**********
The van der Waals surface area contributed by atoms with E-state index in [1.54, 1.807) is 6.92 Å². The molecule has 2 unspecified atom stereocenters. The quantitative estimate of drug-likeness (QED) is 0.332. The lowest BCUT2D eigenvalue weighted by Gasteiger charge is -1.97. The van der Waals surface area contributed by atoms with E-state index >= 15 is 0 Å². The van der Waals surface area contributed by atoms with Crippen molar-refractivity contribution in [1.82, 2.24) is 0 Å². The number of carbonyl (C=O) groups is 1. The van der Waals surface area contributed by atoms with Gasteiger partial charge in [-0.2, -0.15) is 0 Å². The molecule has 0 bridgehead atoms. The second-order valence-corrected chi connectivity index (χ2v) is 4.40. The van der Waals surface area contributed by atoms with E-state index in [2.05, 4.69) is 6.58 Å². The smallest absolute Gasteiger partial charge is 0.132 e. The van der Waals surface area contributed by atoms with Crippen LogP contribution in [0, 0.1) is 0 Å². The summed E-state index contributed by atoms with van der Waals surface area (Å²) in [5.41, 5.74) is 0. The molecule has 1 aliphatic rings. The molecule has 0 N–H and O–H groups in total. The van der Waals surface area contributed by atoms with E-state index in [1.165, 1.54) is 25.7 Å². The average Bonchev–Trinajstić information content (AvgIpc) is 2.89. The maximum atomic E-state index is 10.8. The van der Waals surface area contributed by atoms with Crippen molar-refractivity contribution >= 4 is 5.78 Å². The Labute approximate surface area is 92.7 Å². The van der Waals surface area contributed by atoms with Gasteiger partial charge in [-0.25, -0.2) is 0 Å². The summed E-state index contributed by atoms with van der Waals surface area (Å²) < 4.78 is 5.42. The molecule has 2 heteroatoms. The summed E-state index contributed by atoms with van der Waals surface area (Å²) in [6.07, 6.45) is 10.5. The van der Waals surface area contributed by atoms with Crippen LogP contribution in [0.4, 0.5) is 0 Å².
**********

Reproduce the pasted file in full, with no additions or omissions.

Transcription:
The van der Waals surface area contributed by atoms with E-state index in [1.54, 1.807) is 6.92 Å². The molecule has 2 unspecified atom stereocenters. The quantitative estimate of drug-likeness (QED) is 0.332. The lowest BCUT2D eigenvalue weighted by Gasteiger charge is -1.97. The van der Waals surface area contributed by atoms with E-state index >= 15 is 0 Å². The van der Waals surface area contributed by atoms with Crippen molar-refractivity contribution in [1.82, 2.24) is 0 Å². The number of carbonyl (C=O) groups is 1. The van der Waals surface area contributed by atoms with Gasteiger partial charge in [-0.2, -0.15) is 0 Å². The molecule has 0 bridgehead atoms. The second-order valence-corrected chi connectivity index (χ2v) is 4.40. The van der Waals surface area contributed by atoms with E-state index in [2.05, 4.69) is 6.58 Å². The smallest absolute Gasteiger partial charge is 0.132 e. The van der Waals surface area contributed by atoms with Crippen LogP contribution in [0, 0.1) is 0 Å². The summed E-state index contributed by atoms with van der Waals surface area (Å²) in [5.41, 5.74) is 0. The molecule has 1 aliphatic rings. The molecule has 0 N–H and O–H groups in total. The van der Waals surface area contributed by atoms with E-state index in [1.165, 1.54) is 25.7 Å². The average Bonchev–Trinajstić information content (AvgIpc) is 2.89. The maximum atomic E-state index is 10.8. The van der Waals surface area contributed by atoms with Crippen molar-refractivity contribution >= 4 is 5.78 Å². The Labute approximate surface area is 92.7 Å². The van der Waals surface area contributed by atoms with Gasteiger partial charge in [-0.25, -0.2) is 0 Å². The summed E-state index contributed by atoms with van der Waals surface area (Å²) < 4.78 is 5.42. The molecule has 2 heteroatoms. The summed E-state index contributed by atoms with van der Waals surface area (Å²) in [6.07, 6.45) is 10.5. The van der Waals surface area contributed by atoms with Crippen LogP contribution in [0.4, 0.5) is 0 Å².